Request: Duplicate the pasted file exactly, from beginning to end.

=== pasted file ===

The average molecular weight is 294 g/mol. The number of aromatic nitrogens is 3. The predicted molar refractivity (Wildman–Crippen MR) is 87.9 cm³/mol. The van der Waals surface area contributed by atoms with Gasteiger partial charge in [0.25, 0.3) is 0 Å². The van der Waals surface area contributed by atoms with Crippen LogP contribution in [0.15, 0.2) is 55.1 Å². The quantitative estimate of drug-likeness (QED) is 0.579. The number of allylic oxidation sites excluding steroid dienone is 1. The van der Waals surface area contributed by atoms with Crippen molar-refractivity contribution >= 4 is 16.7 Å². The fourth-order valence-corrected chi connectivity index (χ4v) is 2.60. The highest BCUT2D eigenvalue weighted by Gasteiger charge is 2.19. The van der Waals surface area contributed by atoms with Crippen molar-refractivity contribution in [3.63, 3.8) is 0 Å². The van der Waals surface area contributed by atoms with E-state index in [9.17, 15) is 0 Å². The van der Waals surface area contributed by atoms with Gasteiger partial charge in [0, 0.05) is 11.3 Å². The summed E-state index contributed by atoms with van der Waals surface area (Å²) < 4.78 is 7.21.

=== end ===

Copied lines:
The average molecular weight is 294 g/mol. The number of aromatic nitrogens is 3. The predicted molar refractivity (Wildman–Crippen MR) is 87.9 cm³/mol. The van der Waals surface area contributed by atoms with Gasteiger partial charge in [0.25, 0.3) is 0 Å². The van der Waals surface area contributed by atoms with Crippen LogP contribution in [0.15, 0.2) is 55.1 Å². The quantitative estimate of drug-likeness (QED) is 0.579. The number of allylic oxidation sites excluding steroid dienone is 1. The van der Waals surface area contributed by atoms with Crippen molar-refractivity contribution >= 4 is 16.7 Å². The fourth-order valence-corrected chi connectivity index (χ4v) is 2.60. The highest BCUT2D eigenvalue weighted by Gasteiger charge is 2.19. The van der Waals surface area contributed by atoms with Crippen molar-refractivity contribution in [3.63, 3.8) is 0 Å². The van der Waals surface area contributed by atoms with E-state index in [9.17, 15) is 0 Å². The van der Waals surface area contributed by atoms with Gasteiger partial charge in [0, 0.05) is 11.3 Å². The summed E-state index contributed by atoms with van der Waals surface area (Å²) < 4.78 is 7.21.